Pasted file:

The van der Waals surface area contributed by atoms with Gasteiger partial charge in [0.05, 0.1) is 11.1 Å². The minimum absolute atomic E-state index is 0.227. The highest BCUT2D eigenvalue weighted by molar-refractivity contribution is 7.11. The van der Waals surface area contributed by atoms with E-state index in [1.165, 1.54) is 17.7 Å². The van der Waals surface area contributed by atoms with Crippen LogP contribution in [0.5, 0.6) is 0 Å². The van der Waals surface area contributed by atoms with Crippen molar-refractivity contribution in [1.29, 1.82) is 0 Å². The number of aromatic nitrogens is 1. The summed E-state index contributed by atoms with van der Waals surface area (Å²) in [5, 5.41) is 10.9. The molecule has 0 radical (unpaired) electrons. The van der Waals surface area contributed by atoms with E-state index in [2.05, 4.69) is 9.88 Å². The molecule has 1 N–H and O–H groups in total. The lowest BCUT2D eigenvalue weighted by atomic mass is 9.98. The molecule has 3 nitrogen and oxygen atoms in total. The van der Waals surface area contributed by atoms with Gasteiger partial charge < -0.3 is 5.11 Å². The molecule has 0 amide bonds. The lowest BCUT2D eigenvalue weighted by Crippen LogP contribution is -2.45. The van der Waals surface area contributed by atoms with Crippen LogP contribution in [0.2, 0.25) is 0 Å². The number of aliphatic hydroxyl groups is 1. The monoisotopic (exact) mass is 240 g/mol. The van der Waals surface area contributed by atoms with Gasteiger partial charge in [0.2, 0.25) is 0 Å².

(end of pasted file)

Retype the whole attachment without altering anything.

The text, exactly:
The van der Waals surface area contributed by atoms with Gasteiger partial charge in [0.05, 0.1) is 11.1 Å². The minimum absolute atomic E-state index is 0.227. The highest BCUT2D eigenvalue weighted by molar-refractivity contribution is 7.11. The van der Waals surface area contributed by atoms with E-state index in [1.165, 1.54) is 17.7 Å². The van der Waals surface area contributed by atoms with Crippen LogP contribution in [0.5, 0.6) is 0 Å². The van der Waals surface area contributed by atoms with Crippen molar-refractivity contribution in [1.29, 1.82) is 0 Å². The number of aromatic nitrogens is 1. The summed E-state index contributed by atoms with van der Waals surface area (Å²) in [5, 5.41) is 10.9. The molecule has 0 radical (unpaired) electrons. The van der Waals surface area contributed by atoms with E-state index in [2.05, 4.69) is 9.88 Å². The molecule has 1 N–H and O–H groups in total. The lowest BCUT2D eigenvalue weighted by atomic mass is 9.98. The molecule has 3 nitrogen and oxygen atoms in total. The van der Waals surface area contributed by atoms with Gasteiger partial charge < -0.3 is 5.11 Å². The molecule has 0 amide bonds. The lowest BCUT2D eigenvalue weighted by Crippen LogP contribution is -2.45. The van der Waals surface area contributed by atoms with Crippen LogP contribution in [0.2, 0.25) is 0 Å². The number of aliphatic hydroxyl groups is 1. The monoisotopic (exact) mass is 240 g/mol. The van der Waals surface area contributed by atoms with Gasteiger partial charge in [0.2, 0.25) is 0 Å².